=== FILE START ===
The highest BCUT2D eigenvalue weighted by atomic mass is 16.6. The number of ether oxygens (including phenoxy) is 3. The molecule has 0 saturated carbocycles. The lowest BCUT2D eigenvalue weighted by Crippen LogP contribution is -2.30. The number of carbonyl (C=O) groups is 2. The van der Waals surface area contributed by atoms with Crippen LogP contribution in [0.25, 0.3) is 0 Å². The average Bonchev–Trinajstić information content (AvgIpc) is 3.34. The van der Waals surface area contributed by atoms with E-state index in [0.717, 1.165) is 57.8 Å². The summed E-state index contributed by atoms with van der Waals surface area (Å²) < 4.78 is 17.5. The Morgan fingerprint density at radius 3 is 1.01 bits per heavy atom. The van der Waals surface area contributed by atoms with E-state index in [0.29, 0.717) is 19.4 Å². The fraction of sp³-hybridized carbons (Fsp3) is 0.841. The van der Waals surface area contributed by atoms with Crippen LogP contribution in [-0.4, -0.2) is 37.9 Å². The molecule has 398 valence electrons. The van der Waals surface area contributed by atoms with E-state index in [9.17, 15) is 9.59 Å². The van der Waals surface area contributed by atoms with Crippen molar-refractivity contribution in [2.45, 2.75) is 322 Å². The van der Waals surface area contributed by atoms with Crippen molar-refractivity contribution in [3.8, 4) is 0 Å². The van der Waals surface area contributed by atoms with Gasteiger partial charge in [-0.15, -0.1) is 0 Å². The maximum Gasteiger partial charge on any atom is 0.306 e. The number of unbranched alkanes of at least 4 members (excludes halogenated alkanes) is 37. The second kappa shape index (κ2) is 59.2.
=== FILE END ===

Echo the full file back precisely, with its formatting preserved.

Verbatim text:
The highest BCUT2D eigenvalue weighted by atomic mass is 16.6. The number of ether oxygens (including phenoxy) is 3. The molecule has 0 saturated carbocycles. The lowest BCUT2D eigenvalue weighted by Crippen LogP contribution is -2.30. The number of carbonyl (C=O) groups is 2. The van der Waals surface area contributed by atoms with Crippen LogP contribution in [0.25, 0.3) is 0 Å². The average Bonchev–Trinajstić information content (AvgIpc) is 3.34. The van der Waals surface area contributed by atoms with E-state index in [0.717, 1.165) is 57.8 Å². The summed E-state index contributed by atoms with van der Waals surface area (Å²) < 4.78 is 17.5. The Morgan fingerprint density at radius 3 is 1.01 bits per heavy atom. The van der Waals surface area contributed by atoms with E-state index in [0.29, 0.717) is 19.4 Å². The fraction of sp³-hybridized carbons (Fsp3) is 0.841. The van der Waals surface area contributed by atoms with Crippen LogP contribution in [-0.4, -0.2) is 37.9 Å². The molecule has 398 valence electrons. The van der Waals surface area contributed by atoms with E-state index in [9.17, 15) is 9.59 Å². The van der Waals surface area contributed by atoms with Crippen molar-refractivity contribution in [2.45, 2.75) is 322 Å². The van der Waals surface area contributed by atoms with Crippen molar-refractivity contribution in [3.8, 4) is 0 Å². The van der Waals surface area contributed by atoms with Gasteiger partial charge in [-0.15, -0.1) is 0 Å². The maximum Gasteiger partial charge on any atom is 0.306 e. The number of unbranched alkanes of at least 4 members (excludes halogenated alkanes) is 37. The second kappa shape index (κ2) is 59.2.